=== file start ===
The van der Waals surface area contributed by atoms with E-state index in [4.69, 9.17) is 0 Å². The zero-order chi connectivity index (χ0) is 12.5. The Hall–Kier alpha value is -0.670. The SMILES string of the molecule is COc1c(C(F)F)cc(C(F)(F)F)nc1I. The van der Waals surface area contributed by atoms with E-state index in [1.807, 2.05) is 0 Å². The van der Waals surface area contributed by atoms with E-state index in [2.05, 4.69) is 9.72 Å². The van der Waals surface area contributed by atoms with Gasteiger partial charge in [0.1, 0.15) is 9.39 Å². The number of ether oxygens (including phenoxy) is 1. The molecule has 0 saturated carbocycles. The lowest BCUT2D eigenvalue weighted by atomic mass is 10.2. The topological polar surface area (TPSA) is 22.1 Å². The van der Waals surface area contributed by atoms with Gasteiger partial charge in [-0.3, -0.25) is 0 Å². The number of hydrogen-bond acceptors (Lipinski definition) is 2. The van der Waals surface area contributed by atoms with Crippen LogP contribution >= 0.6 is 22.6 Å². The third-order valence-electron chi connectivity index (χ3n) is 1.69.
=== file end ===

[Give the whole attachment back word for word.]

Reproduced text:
The van der Waals surface area contributed by atoms with E-state index in [4.69, 9.17) is 0 Å². The zero-order chi connectivity index (χ0) is 12.5. The Hall–Kier alpha value is -0.670. The SMILES string of the molecule is COc1c(C(F)F)cc(C(F)(F)F)nc1I. The van der Waals surface area contributed by atoms with E-state index in [1.807, 2.05) is 0 Å². The van der Waals surface area contributed by atoms with E-state index in [2.05, 4.69) is 9.72 Å². The van der Waals surface area contributed by atoms with Gasteiger partial charge in [0.1, 0.15) is 9.39 Å². The number of ether oxygens (including phenoxy) is 1. The molecule has 0 saturated carbocycles. The lowest BCUT2D eigenvalue weighted by atomic mass is 10.2. The topological polar surface area (TPSA) is 22.1 Å². The van der Waals surface area contributed by atoms with Gasteiger partial charge in [-0.3, -0.25) is 0 Å². The number of hydrogen-bond acceptors (Lipinski definition) is 2. The van der Waals surface area contributed by atoms with Crippen LogP contribution >= 0.6 is 22.6 Å². The third-order valence-electron chi connectivity index (χ3n) is 1.69.